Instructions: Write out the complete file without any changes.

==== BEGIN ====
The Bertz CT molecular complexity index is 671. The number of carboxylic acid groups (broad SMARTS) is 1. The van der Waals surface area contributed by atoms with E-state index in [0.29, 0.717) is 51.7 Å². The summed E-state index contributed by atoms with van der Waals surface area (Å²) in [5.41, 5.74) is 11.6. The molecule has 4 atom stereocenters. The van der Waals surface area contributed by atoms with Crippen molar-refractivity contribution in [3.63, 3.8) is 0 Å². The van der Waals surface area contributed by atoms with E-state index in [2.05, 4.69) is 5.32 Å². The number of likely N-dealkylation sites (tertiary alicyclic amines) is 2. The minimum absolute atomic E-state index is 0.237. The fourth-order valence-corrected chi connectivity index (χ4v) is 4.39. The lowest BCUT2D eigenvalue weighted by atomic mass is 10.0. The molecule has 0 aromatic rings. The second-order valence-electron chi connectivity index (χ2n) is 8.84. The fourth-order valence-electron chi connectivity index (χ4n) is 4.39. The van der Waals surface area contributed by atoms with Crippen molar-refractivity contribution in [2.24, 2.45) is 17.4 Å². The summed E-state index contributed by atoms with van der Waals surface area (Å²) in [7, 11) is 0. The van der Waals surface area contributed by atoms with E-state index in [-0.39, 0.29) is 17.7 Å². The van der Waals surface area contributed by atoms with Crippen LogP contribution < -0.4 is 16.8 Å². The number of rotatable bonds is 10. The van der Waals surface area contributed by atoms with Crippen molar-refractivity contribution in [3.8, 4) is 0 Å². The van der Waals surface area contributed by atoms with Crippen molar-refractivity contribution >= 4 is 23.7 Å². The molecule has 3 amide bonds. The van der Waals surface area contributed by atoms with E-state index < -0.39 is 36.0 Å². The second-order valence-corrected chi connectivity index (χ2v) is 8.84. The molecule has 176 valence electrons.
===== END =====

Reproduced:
The Bertz CT molecular complexity index is 671. The number of carboxylic acid groups (broad SMARTS) is 1. The van der Waals surface area contributed by atoms with E-state index in [0.29, 0.717) is 51.7 Å². The summed E-state index contributed by atoms with van der Waals surface area (Å²) in [5.41, 5.74) is 11.6. The molecule has 4 atom stereocenters. The van der Waals surface area contributed by atoms with Crippen molar-refractivity contribution in [3.63, 3.8) is 0 Å². The van der Waals surface area contributed by atoms with E-state index in [2.05, 4.69) is 5.32 Å². The number of likely N-dealkylation sites (tertiary alicyclic amines) is 2. The minimum absolute atomic E-state index is 0.237. The fourth-order valence-corrected chi connectivity index (χ4v) is 4.39. The lowest BCUT2D eigenvalue weighted by atomic mass is 10.0. The molecule has 0 aromatic rings. The second-order valence-electron chi connectivity index (χ2n) is 8.84. The fourth-order valence-electron chi connectivity index (χ4n) is 4.39. The van der Waals surface area contributed by atoms with Crippen molar-refractivity contribution in [2.24, 2.45) is 17.4 Å². The summed E-state index contributed by atoms with van der Waals surface area (Å²) in [7, 11) is 0. The van der Waals surface area contributed by atoms with E-state index in [-0.39, 0.29) is 17.7 Å². The van der Waals surface area contributed by atoms with Crippen LogP contribution < -0.4 is 16.8 Å². The number of rotatable bonds is 10. The van der Waals surface area contributed by atoms with Crippen molar-refractivity contribution in [3.8, 4) is 0 Å². The van der Waals surface area contributed by atoms with Crippen molar-refractivity contribution >= 4 is 23.7 Å². The molecule has 3 amide bonds. The van der Waals surface area contributed by atoms with E-state index < -0.39 is 36.0 Å². The second-order valence-corrected chi connectivity index (χ2v) is 8.84. The molecule has 176 valence electrons.